ABOUT MENTAL HEALTH
What is the cause of mental illness?
Although the exact cause of most mental illnesses is not known, it is becoming clear through research that many of these conditions are caused by a combination of biological, psychological, and environmental factors.
Mental illnesses, in general, are thought to be caused by a variety of genetic and environmental factors:
Inherited traits. Mental illness is more common in people whose blood relatives also have a mental illness. Certain genes may increase your risk of developing a mental illness, and your life situation may trigger it.
Environmental exposures before birth. Exposure to environmental stressors, inflammatory conditions, toxins, alcohol or drugs while in the womb can
sometimes be linked to mental illness.
Brain chemistry. Neurotransmitters are naturally occurring brain chemicals that carry signals to other parts of your brain and body. When the neural networks involving these chemicals are impaired, the function of nerve receptors and nerve systems change, leading to depression.
How do I help someone with a mental illness?
Provide them with support and a safe environment and assist them with connecting to professional treatment as soon as possible to support stress reduction and access to proper help.
For more tips on how to help a friend, please click the button below:
How does mental illness affect the mind?
Mental health obstacles affect your ability to think and process information and, consequently, affect the way you feel and act. Mental health stressors could affect your ability to manage stress you deal with on a daily basis.
To gain a deeper, more scientific understanding of how mental illnesses affect the brain, click the button below to watch a video!
Are people with mental illness dangerous?
There are many myths about how dangerous people with mental health problems are, but the reality is that people with mental health problems have a higher risk of being victimized rather than perpetrators. Research shows that the majority of violent crimes and homicides are committed by people who do not have mental health problems.
Where can I get help?
The first step is to recognize the need to talk to someone about your current stressors, and letting trusted people know about your needs, connecting with professional help as needed, and following up with treatment recommendations.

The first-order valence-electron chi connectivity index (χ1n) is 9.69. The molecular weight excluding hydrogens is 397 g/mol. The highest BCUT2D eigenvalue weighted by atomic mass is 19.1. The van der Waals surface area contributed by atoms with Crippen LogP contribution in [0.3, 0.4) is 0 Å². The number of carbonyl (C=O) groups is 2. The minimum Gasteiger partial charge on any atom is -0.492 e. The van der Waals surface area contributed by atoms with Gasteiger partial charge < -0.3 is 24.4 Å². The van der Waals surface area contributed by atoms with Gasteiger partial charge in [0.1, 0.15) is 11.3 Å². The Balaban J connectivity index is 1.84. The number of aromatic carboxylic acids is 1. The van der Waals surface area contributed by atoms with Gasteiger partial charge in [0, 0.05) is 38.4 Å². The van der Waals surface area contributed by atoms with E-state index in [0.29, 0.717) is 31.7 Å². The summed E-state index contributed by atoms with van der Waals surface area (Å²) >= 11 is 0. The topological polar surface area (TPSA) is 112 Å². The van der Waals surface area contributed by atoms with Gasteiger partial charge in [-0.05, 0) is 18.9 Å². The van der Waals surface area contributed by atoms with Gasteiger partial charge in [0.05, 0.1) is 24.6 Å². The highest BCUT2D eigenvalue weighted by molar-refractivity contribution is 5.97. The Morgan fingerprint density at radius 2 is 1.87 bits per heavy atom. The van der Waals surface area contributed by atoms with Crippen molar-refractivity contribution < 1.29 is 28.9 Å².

If you are in crisis, and need immediate support or intervention, call, or go the website of the National Suicide Prevention Lifeline
(1-800-273-8255). Trained crisis workers are available to talk 24 hours a day, 7 days a week. Your confidential and toll-free call goes to the nearest crisis center in the Lifeline national network. These centers provide crisis counseling and mental health referrals.
If the situation is potentially life-threatening, call 911 or go to a hospital emergency room.
What are my rights, as a youth, for seeking help?
Mental health services are confidential and recipients have the right for privacy when talking with professionals who are bound to a code of ethical conduct. However, there are limits to confidentiality to support a person's safety. For example, if a person discloses that he/she/they are in danger to themselves or others or that the person is unable to care for themselves, the professional will break confidentiality as needed to coordinate that person's safety.
In California, if you are 12 years old or older, you may seek out a counselor for support without parental/guardian consent. However, parental consent may be needed for future visits if outside treatment is required.
How do I prevent mental illness or protect my mental health?
The best way to prevent and protect your mental health is being aware that mental health stressors are common and for you to continuously engage in self-care through exercising, eating and sleeping well, and managing stress levels.